Nasrudin addressed a large crowd and shouted,

Do you want knowledge without ordeal,

truth without lies,

attainment without any hard work,

and progress without sacrifice?”

Everyone yelled “Yes!”

Marvelous!” said Nasrudin.

I do also,

and if I ever find out how to manage it,

I’ll be thrilled to let you know.”

 

Life is change. The Sufis know this:that we begin our life as a perfect soul delivered into a human body, which begins to veil and cover over that perfection from the
moment of birth.

 

The soul and the body are very different in nature. The soul is pure light, vital, knowing, invisible, and subtle; while the body is dense, material, attached to the
earth & follows its desires.

 

When the soul enters the body it is exiled from its non-material origins and
the self (known as the nafs by Sufis) begins to form and is with us throughout our life in this world.
Its role is to mediate between the non-material soul and the physical, material body. The nafs or self helps us function in this world, through our physical senses of sight, hearing, taste, touch, etc and is concerned with our physical and
material survival. It defends us against all threats, either physical or emotional. This self is very concerned that we have everything that we need in this life and that we are safe.

 

The self can easily become fascinated by the material world, and as it helps us navigate this life which alternates between ease and difficulty, it becomes corrupted
and impure by what it encounters in life and veils us from the truth of who we really are, where we come from and our connection with the Divine.

 

So the human journey really becomes one of return to our original state of purity, and reconnection with our soul which is our way back to oneness with God. One of
the characteristics of the self, however, is a great desire to keep things the same, since change is unpredictable and therefore dangerous in the eyes of the self.

 

In contrast to this, the Sufis advise us to accept change as inevitable and move forward in trust and gratitude for whatever comes our way, whether it be easy or difficult.

A Wise Donkey – Source: Oral Sufi Tradition

 

By the city of Kashan, a hundred miles east of the holy city of Qom, lived a poor peasant named Ahmed. Ahmed’s village was at the edge of a desert, facing barren mountains
to the north. High on the mountains, snow fell heavily from December until March. As the snow melted, a river flowed into the valley below until May, and then dried up for the rest of the year. Peasants dug wells at the foot of the mountains, connected them
together with underground tunnels, and brought water to the valley below.

 

Ahmed, like every other peasant, had a share of this water for the melons in his plot. Every day, he woke up before sunrise, prayed to God, counted his blessings, and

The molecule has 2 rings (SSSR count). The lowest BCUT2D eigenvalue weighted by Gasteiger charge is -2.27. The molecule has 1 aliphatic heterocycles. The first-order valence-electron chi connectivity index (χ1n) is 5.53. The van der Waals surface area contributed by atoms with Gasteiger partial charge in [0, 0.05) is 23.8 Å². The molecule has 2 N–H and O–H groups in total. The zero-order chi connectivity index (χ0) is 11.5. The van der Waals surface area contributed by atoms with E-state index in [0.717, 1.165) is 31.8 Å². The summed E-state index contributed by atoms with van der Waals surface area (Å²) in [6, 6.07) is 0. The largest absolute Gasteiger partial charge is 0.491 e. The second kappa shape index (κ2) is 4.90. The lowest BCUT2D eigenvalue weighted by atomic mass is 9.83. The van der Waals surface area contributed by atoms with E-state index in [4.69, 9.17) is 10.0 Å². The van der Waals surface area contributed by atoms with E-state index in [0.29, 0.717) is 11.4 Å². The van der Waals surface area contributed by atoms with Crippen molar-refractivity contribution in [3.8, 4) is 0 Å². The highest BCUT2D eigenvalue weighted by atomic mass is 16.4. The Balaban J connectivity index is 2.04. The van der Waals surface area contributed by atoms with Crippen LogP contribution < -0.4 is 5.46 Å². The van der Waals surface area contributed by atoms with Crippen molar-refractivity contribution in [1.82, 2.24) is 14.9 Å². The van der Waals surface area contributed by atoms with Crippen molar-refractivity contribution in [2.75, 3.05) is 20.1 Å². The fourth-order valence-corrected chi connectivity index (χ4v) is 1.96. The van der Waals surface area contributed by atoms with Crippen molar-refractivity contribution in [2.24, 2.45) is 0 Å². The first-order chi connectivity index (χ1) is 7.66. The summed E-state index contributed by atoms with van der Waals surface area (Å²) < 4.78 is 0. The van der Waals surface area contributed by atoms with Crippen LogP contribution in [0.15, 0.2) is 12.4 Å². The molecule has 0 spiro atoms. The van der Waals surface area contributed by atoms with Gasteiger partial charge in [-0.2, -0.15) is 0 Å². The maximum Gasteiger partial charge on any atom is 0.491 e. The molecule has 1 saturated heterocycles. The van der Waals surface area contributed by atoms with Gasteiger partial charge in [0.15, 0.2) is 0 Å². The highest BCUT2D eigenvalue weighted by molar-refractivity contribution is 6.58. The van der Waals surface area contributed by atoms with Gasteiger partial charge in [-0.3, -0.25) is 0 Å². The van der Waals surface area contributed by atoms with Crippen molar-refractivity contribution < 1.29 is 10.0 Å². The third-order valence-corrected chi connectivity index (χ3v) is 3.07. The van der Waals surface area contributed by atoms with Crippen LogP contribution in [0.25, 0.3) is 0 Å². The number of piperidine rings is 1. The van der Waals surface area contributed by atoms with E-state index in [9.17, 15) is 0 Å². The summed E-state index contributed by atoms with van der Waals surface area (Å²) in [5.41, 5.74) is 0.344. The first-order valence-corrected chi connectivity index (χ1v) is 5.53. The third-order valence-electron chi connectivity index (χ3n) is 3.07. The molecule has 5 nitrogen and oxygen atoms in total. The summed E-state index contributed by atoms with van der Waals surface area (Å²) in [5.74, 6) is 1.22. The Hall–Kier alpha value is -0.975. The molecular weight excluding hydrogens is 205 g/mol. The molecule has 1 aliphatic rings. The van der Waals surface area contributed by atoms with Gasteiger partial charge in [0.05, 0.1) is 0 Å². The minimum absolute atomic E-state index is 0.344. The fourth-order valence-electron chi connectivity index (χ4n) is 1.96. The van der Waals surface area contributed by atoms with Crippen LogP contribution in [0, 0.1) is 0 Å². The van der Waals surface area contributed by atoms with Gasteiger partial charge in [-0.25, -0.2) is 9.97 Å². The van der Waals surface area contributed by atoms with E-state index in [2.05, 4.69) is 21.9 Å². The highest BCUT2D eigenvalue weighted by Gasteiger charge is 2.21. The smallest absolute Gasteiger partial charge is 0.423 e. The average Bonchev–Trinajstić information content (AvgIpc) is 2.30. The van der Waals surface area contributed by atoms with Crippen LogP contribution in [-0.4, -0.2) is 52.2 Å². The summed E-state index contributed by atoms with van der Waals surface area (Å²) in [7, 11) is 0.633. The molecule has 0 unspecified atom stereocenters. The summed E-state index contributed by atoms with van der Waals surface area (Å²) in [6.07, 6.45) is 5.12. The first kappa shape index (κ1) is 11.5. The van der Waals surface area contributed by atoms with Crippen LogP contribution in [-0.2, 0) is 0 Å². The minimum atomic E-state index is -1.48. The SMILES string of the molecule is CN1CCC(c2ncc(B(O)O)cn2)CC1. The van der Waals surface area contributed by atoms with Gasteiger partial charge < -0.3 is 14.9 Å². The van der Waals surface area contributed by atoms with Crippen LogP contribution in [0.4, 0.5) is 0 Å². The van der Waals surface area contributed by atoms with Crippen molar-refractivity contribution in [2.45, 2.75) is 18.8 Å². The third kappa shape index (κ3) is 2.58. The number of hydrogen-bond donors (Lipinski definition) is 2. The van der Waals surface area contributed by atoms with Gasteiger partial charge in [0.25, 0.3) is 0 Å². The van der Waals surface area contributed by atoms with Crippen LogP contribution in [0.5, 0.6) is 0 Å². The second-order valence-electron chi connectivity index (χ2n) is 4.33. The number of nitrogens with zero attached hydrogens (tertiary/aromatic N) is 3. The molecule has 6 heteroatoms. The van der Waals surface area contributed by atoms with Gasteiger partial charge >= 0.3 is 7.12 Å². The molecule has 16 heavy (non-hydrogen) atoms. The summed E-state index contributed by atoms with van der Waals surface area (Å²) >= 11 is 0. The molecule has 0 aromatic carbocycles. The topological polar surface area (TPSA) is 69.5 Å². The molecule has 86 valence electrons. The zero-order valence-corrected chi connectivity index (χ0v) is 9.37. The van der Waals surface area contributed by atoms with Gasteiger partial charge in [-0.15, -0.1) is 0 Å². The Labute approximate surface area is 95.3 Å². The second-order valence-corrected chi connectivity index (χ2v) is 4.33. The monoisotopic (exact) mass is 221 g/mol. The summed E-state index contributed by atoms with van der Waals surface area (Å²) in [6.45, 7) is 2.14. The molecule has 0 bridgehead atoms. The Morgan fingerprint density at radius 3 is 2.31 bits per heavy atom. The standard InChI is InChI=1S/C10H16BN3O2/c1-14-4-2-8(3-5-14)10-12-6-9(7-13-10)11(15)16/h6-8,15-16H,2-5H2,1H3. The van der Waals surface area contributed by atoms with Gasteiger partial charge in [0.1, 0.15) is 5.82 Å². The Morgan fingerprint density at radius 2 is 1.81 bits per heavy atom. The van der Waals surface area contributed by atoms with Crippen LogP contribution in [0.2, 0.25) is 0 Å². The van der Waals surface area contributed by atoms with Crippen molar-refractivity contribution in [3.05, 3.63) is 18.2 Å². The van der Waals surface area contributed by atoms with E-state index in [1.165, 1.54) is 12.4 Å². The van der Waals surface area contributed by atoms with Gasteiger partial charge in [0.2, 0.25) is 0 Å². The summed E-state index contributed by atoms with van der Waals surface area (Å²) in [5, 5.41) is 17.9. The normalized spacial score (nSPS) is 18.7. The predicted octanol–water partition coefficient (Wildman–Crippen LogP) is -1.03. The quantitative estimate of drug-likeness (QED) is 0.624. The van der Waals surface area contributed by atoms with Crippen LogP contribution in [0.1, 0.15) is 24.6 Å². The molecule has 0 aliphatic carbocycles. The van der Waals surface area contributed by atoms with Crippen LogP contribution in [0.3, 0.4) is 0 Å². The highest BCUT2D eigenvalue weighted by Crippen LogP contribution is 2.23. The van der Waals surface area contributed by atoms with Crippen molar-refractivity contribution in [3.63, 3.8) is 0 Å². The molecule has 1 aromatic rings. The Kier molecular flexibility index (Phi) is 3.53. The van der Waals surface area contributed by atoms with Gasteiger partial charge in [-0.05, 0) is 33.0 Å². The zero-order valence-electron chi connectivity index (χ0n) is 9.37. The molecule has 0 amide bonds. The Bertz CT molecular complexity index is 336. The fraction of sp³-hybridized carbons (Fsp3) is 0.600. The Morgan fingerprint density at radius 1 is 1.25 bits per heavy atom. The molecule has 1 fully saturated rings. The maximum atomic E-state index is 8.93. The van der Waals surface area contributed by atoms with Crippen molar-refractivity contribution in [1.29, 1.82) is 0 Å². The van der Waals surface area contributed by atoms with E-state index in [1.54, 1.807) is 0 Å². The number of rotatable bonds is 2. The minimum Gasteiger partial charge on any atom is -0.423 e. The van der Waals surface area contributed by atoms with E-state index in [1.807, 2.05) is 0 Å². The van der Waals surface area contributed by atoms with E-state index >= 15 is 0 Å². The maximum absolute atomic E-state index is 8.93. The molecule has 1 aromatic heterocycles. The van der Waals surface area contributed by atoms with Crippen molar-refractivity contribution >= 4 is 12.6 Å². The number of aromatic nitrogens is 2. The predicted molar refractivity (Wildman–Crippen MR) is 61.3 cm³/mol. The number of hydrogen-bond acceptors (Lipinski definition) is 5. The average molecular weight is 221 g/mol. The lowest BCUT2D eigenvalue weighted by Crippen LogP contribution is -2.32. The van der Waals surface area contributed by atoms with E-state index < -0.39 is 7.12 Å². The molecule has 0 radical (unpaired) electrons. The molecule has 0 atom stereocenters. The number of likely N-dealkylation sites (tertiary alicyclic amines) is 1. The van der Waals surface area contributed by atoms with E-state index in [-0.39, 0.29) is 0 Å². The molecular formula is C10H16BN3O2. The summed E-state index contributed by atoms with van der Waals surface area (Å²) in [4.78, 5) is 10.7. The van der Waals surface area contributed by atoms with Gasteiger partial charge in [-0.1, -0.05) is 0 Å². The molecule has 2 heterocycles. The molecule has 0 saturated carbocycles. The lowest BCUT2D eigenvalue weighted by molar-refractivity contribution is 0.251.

then went to work in the fields, under the blazing sun. He worked gladly, as sweat dripped from his face. He collected melons in gunnysacks, put them on his donkey’s back, and then took them to the bazaar.

 

One day, on his way to the bazaar, Ahmed’s donkey fell into an abandoned well. Ahmed sat by the edge of the well and listened to his donkey, as it cried piteously.
Listening to the sound of the donkey’s cry, Ahmed reasoned that the donkey may have broken its legs, and since the donkey was old, he thought he should put the donkey out of its misery.

 

He went back to the village and called a few of the villagers to help him. Ahmed asked every man to grab a shovel and begin to shovel dirt into the well. Not realizing
what was happening, the donkey,at first,cried and wailed horribly. Then a few shovelfuls later, the donkey quieted down completely. The peasants peered down into the well and were astounded by what they saw. With every shovelful of dirt that landed on its
back, the donkey was doing something amazing. He was shaking the dirt off and taking a step up on the new layer of dirt. As the peasants continued to shovel dirt on top of the animal, he would shake it off and take a step up. Soon, the donkey stepped up over
the edge of the well and trotted off, to the shock and astonishment of all the peasants.

 

Then Ahmed grinned and said, “We all have to learn from my wise donkey. When life throws a shovel of dirt at you, all kinds of dirt, the trick to getting out of such
circumstances is to not to let the dirt bury you. Shake it off and take a step up. Each of our troubles is a stepping stone.Like the donkey, we can get out of the deepest wells by not stopping and never giving up! Shake off the dirt, take a step up, and then
praise God.”The reason the self, the nafs, is averse to the unpredictability of change is that the nafs is fully convinced that it knows what we need, how the world should function and that the self, in its wisdom, should be in charge of events and actions.

Feeling or Thought?